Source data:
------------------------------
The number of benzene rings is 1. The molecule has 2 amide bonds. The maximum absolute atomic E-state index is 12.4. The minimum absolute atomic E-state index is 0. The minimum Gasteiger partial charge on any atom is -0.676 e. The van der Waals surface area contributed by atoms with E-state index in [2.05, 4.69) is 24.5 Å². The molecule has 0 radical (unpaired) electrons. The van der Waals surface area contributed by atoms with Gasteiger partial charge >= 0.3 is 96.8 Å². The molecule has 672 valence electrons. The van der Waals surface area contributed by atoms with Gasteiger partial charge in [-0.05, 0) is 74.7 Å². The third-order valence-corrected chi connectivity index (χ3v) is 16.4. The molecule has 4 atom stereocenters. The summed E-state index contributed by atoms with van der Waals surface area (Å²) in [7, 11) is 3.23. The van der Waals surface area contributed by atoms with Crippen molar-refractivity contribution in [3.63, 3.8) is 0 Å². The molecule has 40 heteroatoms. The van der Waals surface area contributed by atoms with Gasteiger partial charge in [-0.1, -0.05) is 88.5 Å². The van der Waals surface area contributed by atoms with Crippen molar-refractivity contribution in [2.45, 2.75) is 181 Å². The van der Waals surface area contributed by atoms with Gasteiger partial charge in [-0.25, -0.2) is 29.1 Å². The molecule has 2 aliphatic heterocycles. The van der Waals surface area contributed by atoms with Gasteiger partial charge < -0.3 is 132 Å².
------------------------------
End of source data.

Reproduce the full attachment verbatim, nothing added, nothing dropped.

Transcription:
The number of benzene rings is 1. The molecule has 2 amide bonds. The maximum absolute atomic E-state index is 12.4. The minimum absolute atomic E-state index is 0. The minimum Gasteiger partial charge on any atom is -0.676 e. The van der Waals surface area contributed by atoms with E-state index in [2.05, 4.69) is 24.5 Å². The molecule has 0 radical (unpaired) electrons. The van der Waals surface area contributed by atoms with Gasteiger partial charge >= 0.3 is 96.8 Å². The molecule has 672 valence electrons. The van der Waals surface area contributed by atoms with Gasteiger partial charge in [-0.05, 0) is 74.7 Å². The third-order valence-corrected chi connectivity index (χ3v) is 16.4. The molecule has 4 atom stereocenters. The summed E-state index contributed by atoms with van der Waals surface area (Å²) in [7, 11) is 3.23. The van der Waals surface area contributed by atoms with Crippen molar-refractivity contribution in [3.63, 3.8) is 0 Å². The molecule has 40 heteroatoms. The van der Waals surface area contributed by atoms with Gasteiger partial charge in [-0.1, -0.05) is 88.5 Å². The van der Waals surface area contributed by atoms with Crippen molar-refractivity contribution in [2.45, 2.75) is 181 Å². The van der Waals surface area contributed by atoms with Gasteiger partial charge in [-0.25, -0.2) is 29.1 Å². The molecule has 2 aliphatic heterocycles. The van der Waals surface area contributed by atoms with Gasteiger partial charge < -0.3 is 132 Å².